The significant health burden that apathy creates for patients with Parkinson’s disease is revealed in the following article by Muhammed and Husain; also highlighted are the difficulties of a therapeutic approach towards tackling a lack of motivation. This is an important issue for clinical neurologists who must be careful not to mistake the characteristics of apathy with those that emerge from neurodegenerative disease, while also tackling its many other diagnostic challenges. Meanwhile, no gold standards have been agreed upon for treatment and caution must be advised to those tasked with treating this poorly understood yet common neuropsychiatric syndrome. This paper explores these themes.
Kinan Muhammed, *Masud Husain
Nuffield Department of Clinical Neurosciences, University of Oxford, Oxford, UK
*Correspondence to email@example.com
Disclosure: The authors have declared no conflicts of interest.
Received: 14.12.15 Accepted: 20.04.16
Citation: EMJ Neurol. 2016;4:56-63.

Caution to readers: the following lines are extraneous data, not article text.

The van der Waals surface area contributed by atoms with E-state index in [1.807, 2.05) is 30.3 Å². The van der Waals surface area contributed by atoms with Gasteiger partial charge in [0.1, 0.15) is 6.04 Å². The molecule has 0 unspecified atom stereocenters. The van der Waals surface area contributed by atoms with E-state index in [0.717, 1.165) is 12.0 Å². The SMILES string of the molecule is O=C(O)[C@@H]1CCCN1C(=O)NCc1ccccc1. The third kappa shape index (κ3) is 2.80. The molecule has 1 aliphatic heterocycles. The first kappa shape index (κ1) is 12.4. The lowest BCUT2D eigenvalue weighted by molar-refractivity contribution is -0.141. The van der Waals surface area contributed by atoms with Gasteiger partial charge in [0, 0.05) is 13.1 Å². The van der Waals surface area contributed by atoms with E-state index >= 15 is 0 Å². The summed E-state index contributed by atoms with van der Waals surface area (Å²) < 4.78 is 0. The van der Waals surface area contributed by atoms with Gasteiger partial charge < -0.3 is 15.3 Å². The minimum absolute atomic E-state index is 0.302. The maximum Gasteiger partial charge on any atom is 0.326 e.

Apathy, or lack of motivation, is increasingly recognised as a major factor affecting quality of life and prognosis in Parkinson’s disease (PD). Impacting every stage of the disease, including de novo cases, reports have suggested it can affect up to 70% of patients. Despite the pervasiveness of apathy in PD, challenges remain in its detection, clinical assessment, and treatment. Strong overlap with depression and anhedonia can complicate diagnosis, and although common features exist between all of these neuropsychiatric conditions, dissociations may be suggestive of different underlying brain mechanisms. Several lines of evidence have implicated frontostriatal reward and effort-related neural pathways in the genesis of apathy, but the precise processes remain to be fully elucidated. The mainstay of current approaches in the treatment of apathy rely on dopamine replacement, although there is growing evidence that support a potential role for other agents. This paper reviews the current understanding of this important non-motor complication of PD.